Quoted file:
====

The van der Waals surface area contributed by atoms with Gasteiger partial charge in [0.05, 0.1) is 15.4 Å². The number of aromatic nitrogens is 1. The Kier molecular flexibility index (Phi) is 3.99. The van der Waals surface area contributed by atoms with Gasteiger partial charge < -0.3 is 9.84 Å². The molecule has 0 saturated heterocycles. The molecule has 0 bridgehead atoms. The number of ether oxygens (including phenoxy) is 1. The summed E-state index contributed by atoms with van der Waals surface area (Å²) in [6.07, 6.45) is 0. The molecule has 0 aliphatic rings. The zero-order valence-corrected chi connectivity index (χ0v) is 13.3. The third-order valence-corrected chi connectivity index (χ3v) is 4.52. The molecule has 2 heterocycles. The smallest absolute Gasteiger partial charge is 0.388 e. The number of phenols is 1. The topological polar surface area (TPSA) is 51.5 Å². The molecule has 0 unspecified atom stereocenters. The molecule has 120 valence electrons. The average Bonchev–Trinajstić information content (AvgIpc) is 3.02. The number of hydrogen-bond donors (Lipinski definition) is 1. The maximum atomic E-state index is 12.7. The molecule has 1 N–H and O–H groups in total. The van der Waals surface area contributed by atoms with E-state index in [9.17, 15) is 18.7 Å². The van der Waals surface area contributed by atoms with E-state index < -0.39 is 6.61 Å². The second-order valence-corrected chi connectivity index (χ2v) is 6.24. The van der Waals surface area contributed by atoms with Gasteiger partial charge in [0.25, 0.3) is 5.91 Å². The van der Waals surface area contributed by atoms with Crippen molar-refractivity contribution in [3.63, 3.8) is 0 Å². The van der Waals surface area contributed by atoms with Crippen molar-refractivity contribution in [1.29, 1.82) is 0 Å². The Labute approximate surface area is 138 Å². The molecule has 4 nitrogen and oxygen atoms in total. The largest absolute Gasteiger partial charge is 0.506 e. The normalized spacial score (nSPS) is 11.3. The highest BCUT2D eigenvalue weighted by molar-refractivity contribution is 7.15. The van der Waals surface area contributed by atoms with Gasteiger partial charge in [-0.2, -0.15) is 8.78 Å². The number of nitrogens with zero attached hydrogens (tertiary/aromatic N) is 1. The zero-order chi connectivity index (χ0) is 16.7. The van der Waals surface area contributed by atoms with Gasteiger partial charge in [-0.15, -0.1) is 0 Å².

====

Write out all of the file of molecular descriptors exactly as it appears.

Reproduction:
The van der Waals surface area contributed by atoms with Gasteiger partial charge in [0.05, 0.1) is 15.4 Å². The number of aromatic nitrogens is 1. The Kier molecular flexibility index (Phi) is 3.99. The van der Waals surface area contributed by atoms with Gasteiger partial charge < -0.3 is 9.84 Å². The molecule has 0 saturated heterocycles. The molecule has 0 bridgehead atoms. The number of ether oxygens (including phenoxy) is 1. The summed E-state index contributed by atoms with van der Waals surface area (Å²) in [6.07, 6.45) is 0. The molecule has 0 aliphatic rings. The zero-order valence-corrected chi connectivity index (χ0v) is 13.3. The third-order valence-corrected chi connectivity index (χ3v) is 4.52. The molecule has 2 heterocycles. The smallest absolute Gasteiger partial charge is 0.388 e. The number of phenols is 1. The topological polar surface area (TPSA) is 51.5 Å². The molecule has 0 unspecified atom stereocenters. The molecule has 120 valence electrons. The average Bonchev–Trinajstić information content (AvgIpc) is 3.02. The number of hydrogen-bond donors (Lipinski definition) is 1. The maximum atomic E-state index is 12.7. The molecule has 1 N–H and O–H groups in total. The van der Waals surface area contributed by atoms with E-state index in [9.17, 15) is 18.7 Å². The van der Waals surface area contributed by atoms with E-state index < -0.39 is 6.61 Å². The second-order valence-corrected chi connectivity index (χ2v) is 6.24. The van der Waals surface area contributed by atoms with Gasteiger partial charge in [0.25, 0.3) is 5.91 Å². The van der Waals surface area contributed by atoms with Crippen molar-refractivity contribution in [3.63, 3.8) is 0 Å². The van der Waals surface area contributed by atoms with Crippen molar-refractivity contribution in [1.29, 1.82) is 0 Å². The Labute approximate surface area is 138 Å². The molecule has 4 nitrogen and oxygen atoms in total. The largest absolute Gasteiger partial charge is 0.506 e. The normalized spacial score (nSPS) is 11.3. The highest BCUT2D eigenvalue weighted by molar-refractivity contribution is 7.15. The van der Waals surface area contributed by atoms with Gasteiger partial charge in [-0.2, -0.15) is 8.78 Å². The number of nitrogens with zero attached hydrogens (tertiary/aromatic N) is 1. The zero-order chi connectivity index (χ0) is 16.7. The van der Waals surface area contributed by atoms with Gasteiger partial charge in [-0.15, -0.1) is 0 Å².